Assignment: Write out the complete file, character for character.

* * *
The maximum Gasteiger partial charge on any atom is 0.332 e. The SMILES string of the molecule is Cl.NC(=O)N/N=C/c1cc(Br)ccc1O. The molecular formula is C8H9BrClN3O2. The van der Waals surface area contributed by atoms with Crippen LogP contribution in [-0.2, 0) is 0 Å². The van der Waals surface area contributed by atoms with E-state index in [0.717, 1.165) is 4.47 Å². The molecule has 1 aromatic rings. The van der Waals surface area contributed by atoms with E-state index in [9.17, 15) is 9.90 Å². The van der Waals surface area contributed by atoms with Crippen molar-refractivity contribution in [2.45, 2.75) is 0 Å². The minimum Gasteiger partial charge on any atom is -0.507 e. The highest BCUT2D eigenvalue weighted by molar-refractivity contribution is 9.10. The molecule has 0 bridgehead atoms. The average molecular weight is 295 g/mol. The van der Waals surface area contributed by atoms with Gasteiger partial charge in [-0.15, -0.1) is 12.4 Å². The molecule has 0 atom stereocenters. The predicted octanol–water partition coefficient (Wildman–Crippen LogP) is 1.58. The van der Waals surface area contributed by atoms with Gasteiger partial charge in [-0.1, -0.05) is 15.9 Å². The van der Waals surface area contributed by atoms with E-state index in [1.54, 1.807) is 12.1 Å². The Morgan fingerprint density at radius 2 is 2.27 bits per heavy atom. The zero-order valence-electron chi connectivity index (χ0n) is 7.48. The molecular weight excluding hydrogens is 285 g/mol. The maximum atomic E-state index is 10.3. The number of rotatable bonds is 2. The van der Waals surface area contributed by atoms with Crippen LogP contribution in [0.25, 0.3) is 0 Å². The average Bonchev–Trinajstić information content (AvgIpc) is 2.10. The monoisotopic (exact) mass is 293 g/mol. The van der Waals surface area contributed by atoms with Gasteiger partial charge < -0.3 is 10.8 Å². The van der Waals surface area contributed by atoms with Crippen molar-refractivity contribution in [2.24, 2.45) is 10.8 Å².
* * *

The maximum Gasteiger partial charge on any atom is 0.332 e. The SMILES string of the molecule is Cl.NC(=O)N/N=C/c1cc(Br)ccc1O. The molecular formula is C8H9BrClN3O2. The van der Waals surface area contributed by atoms with Crippen LogP contribution in [-0.2, 0) is 0 Å². The van der Waals surface area contributed by atoms with E-state index in [0.717, 1.165) is 4.47 Å². The molecule has 1 aromatic rings. The van der Waals surface area contributed by atoms with E-state index in [9.17, 15) is 9.90 Å². The van der Waals surface area contributed by atoms with Crippen molar-refractivity contribution in [2.45, 2.75) is 0 Å². The minimum Gasteiger partial charge on any atom is -0.507 e. The highest BCUT2D eigenvalue weighted by molar-refractivity contribution is 9.10. The molecule has 0 bridgehead atoms. The average molecular weight is 295 g/mol. The van der Waals surface area contributed by atoms with Gasteiger partial charge in [-0.15, -0.1) is 12.4 Å². The molecule has 0 atom stereocenters. The predicted octanol–water partition coefficient (Wildman–Crippen LogP) is 1.58. The van der Waals surface area contributed by atoms with Gasteiger partial charge in [-0.1, -0.05) is 15.9 Å². The van der Waals surface area contributed by atoms with E-state index in [1.54, 1.807) is 12.1 Å². The Morgan fingerprint density at radius 2 is 2.27 bits per heavy atom. The zero-order valence-electron chi connectivity index (χ0n) is 7.48. The molecular weight excluding hydrogens is 285 g/mol. The maximum atomic E-state index is 10.3. The number of rotatable bonds is 2. The van der Waals surface area contributed by atoms with Crippen LogP contribution in [0.25, 0.3) is 0 Å². The average Bonchev–Trinajstić information content (AvgIpc) is 2.10. The monoisotopic (exact) mass is 293 g/mol. The van der Waals surface area contributed by atoms with Gasteiger partial charge < -0.3 is 10.8 Å². The van der Waals surface area contributed by atoms with Crippen molar-refractivity contribution in [2.24, 2.45) is 10.8 Å².